Over 60 people attended the annual general meeting of the in order to hear plans that will directly affect the Upper Moreland area business community.
The meeting took place in the , May 29, from noon to 1:30 p.m. In its attendance was a diverse cross section of Upper Moreland township stakeholders, which included members of the chamber of commerce, as well as several individuals who possess direct influence on the township’s redevelopment and revitalization.
Among the elected officials in attendance were township commissioners Donna Parsell, Kip McFatridge and Joe Lavalle; state senator Stewart Greenleaf (R-12); and Upper Moreland School Board Member Ron Slagle. Also in attendance was township manager David Dodies.
According to John DiMarzio, Willow Grove Chamber of Commerce president, the purpose of this year's general meeting was to explore a consistent and pressing concern of the township.
"Revitalization has been the biggest topic of discussion in this township for over 30 years," DiMarzio said. "It's not just for the business people, but the residents also."
It's for this reason that the chamber invited Montgomery County Senior planner Michael Narcowich as the event's keynote speaker to further explain the current draft revitalization plan, and what the chamber could do to realize that plan.
In his presentation, Narcowich provided a synopsis of the progress the township has made during its advancement in revitalization, specifically through projects funded by county revitalization funds.
Starting in 2003 with the Memorial Park Gateway, located at 141 York Road in Willow Grove; and ending with the 2007 York Road Streetscaping Pilot Project, Narchowich revealed that the township's previous revitalization plan used over $1.3-million in revitalization funds.
As , the township's current draft revitalization plan has expanded its revitalization area to focus potential revitalization projects in both the downtown Willow Grove area, as well as the Willow Grove Interchange area.
In his presentation, Narcowich said that the goals of the current revitalization plan address issues of Public safety (i.e. traffic safety), Infrastructure (i.e. flooding plans and the train station), and Economic Development (such as a demand for more restaurants).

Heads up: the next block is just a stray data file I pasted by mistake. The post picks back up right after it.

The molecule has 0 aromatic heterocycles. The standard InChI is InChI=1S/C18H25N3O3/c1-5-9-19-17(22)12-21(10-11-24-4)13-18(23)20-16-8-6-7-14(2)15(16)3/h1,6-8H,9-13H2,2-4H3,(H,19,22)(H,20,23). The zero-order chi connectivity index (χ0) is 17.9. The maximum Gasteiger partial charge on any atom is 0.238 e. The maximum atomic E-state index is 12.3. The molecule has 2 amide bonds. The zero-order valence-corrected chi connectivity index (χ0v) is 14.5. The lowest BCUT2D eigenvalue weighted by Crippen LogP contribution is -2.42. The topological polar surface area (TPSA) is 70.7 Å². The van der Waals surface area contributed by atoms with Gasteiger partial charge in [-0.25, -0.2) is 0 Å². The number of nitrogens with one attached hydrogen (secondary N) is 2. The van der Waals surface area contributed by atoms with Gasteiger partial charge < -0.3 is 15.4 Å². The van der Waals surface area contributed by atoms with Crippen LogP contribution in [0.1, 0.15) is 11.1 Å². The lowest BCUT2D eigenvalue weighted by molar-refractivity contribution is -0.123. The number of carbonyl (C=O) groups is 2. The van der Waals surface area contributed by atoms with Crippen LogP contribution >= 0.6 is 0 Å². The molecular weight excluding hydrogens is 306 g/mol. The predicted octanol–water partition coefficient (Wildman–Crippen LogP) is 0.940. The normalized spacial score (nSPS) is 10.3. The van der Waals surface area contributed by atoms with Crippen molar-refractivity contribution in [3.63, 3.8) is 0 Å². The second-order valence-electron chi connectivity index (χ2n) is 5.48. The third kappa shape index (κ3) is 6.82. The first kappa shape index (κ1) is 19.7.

He added that public feedback has also revealed a desire for more mixed-used development, including a movie theater similar to that of the Hiway Theater in Jenkintown or the Ambler theater.
And, while the county has put a on revitalization funds this year, as the new county commissioners scrutinize county programs, Narchowich said that the county does have $2.5-million in other economic development funding available. He said that a municipality with a revitalization plan will likely be considered for such funding.
After speaking with the acting director of the county's planning commission, Narcowich shared what types of projects the county would most likely fund.
"He pointed out that the emphasis for direct economic development funds in the future from the county is likely going to be tied to job creation and assistance to private businesses," Narcowich said.
He also explained, that a revitalization plan will make it easier for the township to entice potential private developers, as they would likely be attracted to a solid, unified plan.
"Outside organizations often do look at your goals and your plans, and see if you do have a solid vision," Narcowich said in his presentation.
After the presentation, DiMarzio continued with the meeting's agenda, having the chamber's members present other business community concerns, including nuances of the township's mercantile tax and development of mix-use land development, particularly in the area around Kremp Florist.
Another point DiMarzio made referred to the chamber's role in addressing such issues, as well as its role in revitalization.
According to DiMarzio, the chamber functions as a conduit between the business community and the township board of commissioners.
Community Development Committee chairperson Ward 4 commissioner Joe Lavalle was among the elected officials in attendance. He agreed with DiMarzio's function of the chamber, and shared that the chamber is an ongoing item on the committee's agenda.
"It's another vehicle for the community to have their input," Lavalle said of the chamber.
He said that it's important for the township and the business community to find ways of not increasing residents' taxes, while increasing funds for revitalization and redevelopment, such as pursuing county funds, or trying to create larger businesses to coexist with smaller, 'mom and pop' businesses.
According to the chamber's newest member, Joseph Fonash, LCSW, it's the growing diversity of businesses that attracted him to join the chamber.
"For me, it's useful, because you're exposed to many different businesses," Fonash, who owns and operates a counseling, consulting and behavioral health service in Hatboro, said. "Although, we're all very different, we collaborate and get different ideas on how to do business."
For more information, visit www.willowgrovechamber.org/
[Editor's note - in a previous edition of this article, Michael Narcowich's name was incorrectly spelled.]